President Obama Confident in a Close Race in the House

Photo Courtesy - ABC News(WASHINGTON) -- President Obama didn’t quite say that he’s confident the Democrats will remain in control of the House after Election Day. But he did say he still believes it is a very close race.

“I still feel confident that it is a very close race in terms of the House. You've got close races all across the country,” President Obama said, “So we're going to have to wait and see what happens.  And a lot of it is going to depend on turnout.”

In a radio interview with talk show host Michael Smerconish the president said that that voters across the board want the country to move forward and not play political games after the election.

“My expectation is that Republicans, should they win additional seats, should they be in a position to hopefully take more responsibility working with us, are going to say to themselves that it's important for us to show some accomplishments over the next couple years.”

The president said the key question for voters is what agenda will bring about growth for the middle class over the next two years, and said that it’s “very hard to figure out from the Republicans” what their agenda would be.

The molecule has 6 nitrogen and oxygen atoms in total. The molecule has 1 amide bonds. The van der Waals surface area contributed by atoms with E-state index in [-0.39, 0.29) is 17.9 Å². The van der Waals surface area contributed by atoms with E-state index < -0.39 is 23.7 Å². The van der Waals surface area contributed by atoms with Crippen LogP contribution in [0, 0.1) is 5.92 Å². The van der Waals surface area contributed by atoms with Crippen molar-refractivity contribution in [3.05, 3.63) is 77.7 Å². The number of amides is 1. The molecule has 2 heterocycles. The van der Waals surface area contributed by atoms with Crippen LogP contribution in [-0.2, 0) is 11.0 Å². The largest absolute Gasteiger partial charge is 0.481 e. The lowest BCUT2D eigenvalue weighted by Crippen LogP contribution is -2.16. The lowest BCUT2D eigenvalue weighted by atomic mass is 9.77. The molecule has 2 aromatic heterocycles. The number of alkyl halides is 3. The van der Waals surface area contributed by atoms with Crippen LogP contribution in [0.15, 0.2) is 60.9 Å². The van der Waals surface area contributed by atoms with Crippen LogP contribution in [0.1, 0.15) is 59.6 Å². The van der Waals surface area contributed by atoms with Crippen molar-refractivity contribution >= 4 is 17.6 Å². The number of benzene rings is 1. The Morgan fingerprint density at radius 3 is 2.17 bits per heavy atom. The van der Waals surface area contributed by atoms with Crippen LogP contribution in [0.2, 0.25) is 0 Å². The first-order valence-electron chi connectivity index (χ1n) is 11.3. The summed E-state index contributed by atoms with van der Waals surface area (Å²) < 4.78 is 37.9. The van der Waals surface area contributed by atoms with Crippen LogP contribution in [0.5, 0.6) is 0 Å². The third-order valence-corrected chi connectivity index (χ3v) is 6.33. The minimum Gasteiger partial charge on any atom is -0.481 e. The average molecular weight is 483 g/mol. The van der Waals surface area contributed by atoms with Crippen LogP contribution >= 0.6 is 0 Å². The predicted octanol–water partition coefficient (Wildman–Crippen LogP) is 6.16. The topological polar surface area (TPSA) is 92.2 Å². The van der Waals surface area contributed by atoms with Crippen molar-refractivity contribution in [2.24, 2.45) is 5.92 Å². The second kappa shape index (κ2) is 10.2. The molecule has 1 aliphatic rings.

“Nobody believes that tax cuts for the wealthiest two percent is somehow going to significantly cut our unemployment rate. Nobody thinks that us cutting education is going to prepare us for long-term competitiveness.  Nobody thinks, by the way, that Republicans actually have a very good track record when it comes to dealing with debt and deficits.  “

Obama predicted that regardless the outcome of the election that Democrats and Republicans “should be able to get some agreement” to get control of the nation’s deficits.

“We've got to make sure that moving forward we're doing so on a responsible way, and that the best way for us to do it is to do it with a scalpel, not a machete, and to make sure that the cuts we're making are not eliminating those things that are going to help us grow,” Obama said “If we can make sure that we are eliminating wasteful programs while at the same time growing the economy, that should be the sweet spot that we're aiming for.”

Copyright 2010 ABC News Radio


Former U.S. Marine Running Race Against Backdrop of Iraq Controversy

Photo Courtesy - Bill Clark/Roll Call via Getty Images(WASHINGTON) -- Ilario Pantano sounds like the average Republican candidate vying for Congress.

In a polite, yet passionate tone, the self-described born-again Christian argues for repealing the health care bill and instilling more free market reforms in the United States.

But the 38-year-old Marine veteran's history sets him apart from his fellow candidates.

Just five years ago, Pantano was facing charges of premeditated murder, punishable by death. While serving in Iraq in 2004, then-2nd Lt. Pantano killed two Iraqis after stopping them for a search. He then placed a sign on their car's dashboard that read, "No better friend, no worse enemy."

Pantano claimed he acted in self-defense. His counterpart who reported the case to superiors said Pantano was agitated and wanted to teach the insurgents a lesson.